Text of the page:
If students received stickers from 18 groups, their tickets were entered into a raffle for prizes including a subscription to Georage magazine, tickets to the John F. Kennedy Library and a weekend at the Kennedy Suite, a Winthrop House dorm where editor and President John F. Kennedy '40 lived.

Students also entered a raffle for five cars and several spring break vacations sponsored by Jammin' 94.5-FM.

Unofficial estimates by organizers pegged the IOP's expenses at about $2,300. Undergraduate Council President Robert M. Hyman '98 said the council, which co-sponsored the event, might contribute between $300 and $1,000 in payments.

Members of the Harvard-Radcliffe College Democrats and the Harvard-Radcliffe Republican Alliance, whose booths were nearly adjacent to each other, each claimed to be winning the support of undergraduates.

"I've found lots of people ready to change their addresses and register to vote here," said Sarah L. Lee '99, adding that volunteers would be holding signs in Harvard Square supporting Sen. John F. Kerry (D-Mass.).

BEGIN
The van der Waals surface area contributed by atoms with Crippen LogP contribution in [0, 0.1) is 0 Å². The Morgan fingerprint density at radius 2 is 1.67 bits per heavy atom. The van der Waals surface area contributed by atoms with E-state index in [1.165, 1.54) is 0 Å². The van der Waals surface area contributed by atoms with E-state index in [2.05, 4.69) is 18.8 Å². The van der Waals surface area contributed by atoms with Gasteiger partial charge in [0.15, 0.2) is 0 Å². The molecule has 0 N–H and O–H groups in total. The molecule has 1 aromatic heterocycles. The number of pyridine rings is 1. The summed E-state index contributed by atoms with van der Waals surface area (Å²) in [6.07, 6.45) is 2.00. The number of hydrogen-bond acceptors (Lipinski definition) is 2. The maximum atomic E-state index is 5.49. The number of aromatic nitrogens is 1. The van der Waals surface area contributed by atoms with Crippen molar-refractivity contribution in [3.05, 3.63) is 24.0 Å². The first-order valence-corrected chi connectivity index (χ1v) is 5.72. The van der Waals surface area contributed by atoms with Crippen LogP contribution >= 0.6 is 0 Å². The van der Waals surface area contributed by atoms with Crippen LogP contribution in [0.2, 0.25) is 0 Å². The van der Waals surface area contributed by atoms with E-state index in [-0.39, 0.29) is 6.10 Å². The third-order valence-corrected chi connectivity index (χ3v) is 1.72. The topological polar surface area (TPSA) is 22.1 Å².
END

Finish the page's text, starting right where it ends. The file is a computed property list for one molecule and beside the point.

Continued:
College Democrats President Seth D. Hanlon '98 said Kerry has verbally committed to speak at Harvard this fall.

Republican Catherine D. Rucker '99 said "Lots of people say they're going to vote for Clinton and [Gov. William F. Weld' 66]. He's the moderate they'd like in Washington."

Rucker said Bay State women would swing behind Weld because he has appointed "more women in his cabinet than any other governor."

In an interview with The Crimson, Stephanopoulos said Clinton will make several stops in Massachusetts to drum up support for Kerry in this pivotal Senate race.

When the President speaks at a Kerry fundraiser at the Fleet Center this Saturday, he will link the moderate Weld with more conservative Congressional Republicans, Stephanopolous said.

U.S. Rep. Barney M. Frank '61-'62 (D-Mass.) said "Bill Weld does well when we forget that we're talking about the United States Senate."

Most local news outlets covered the event, as did reporters from the New Republic and MTV.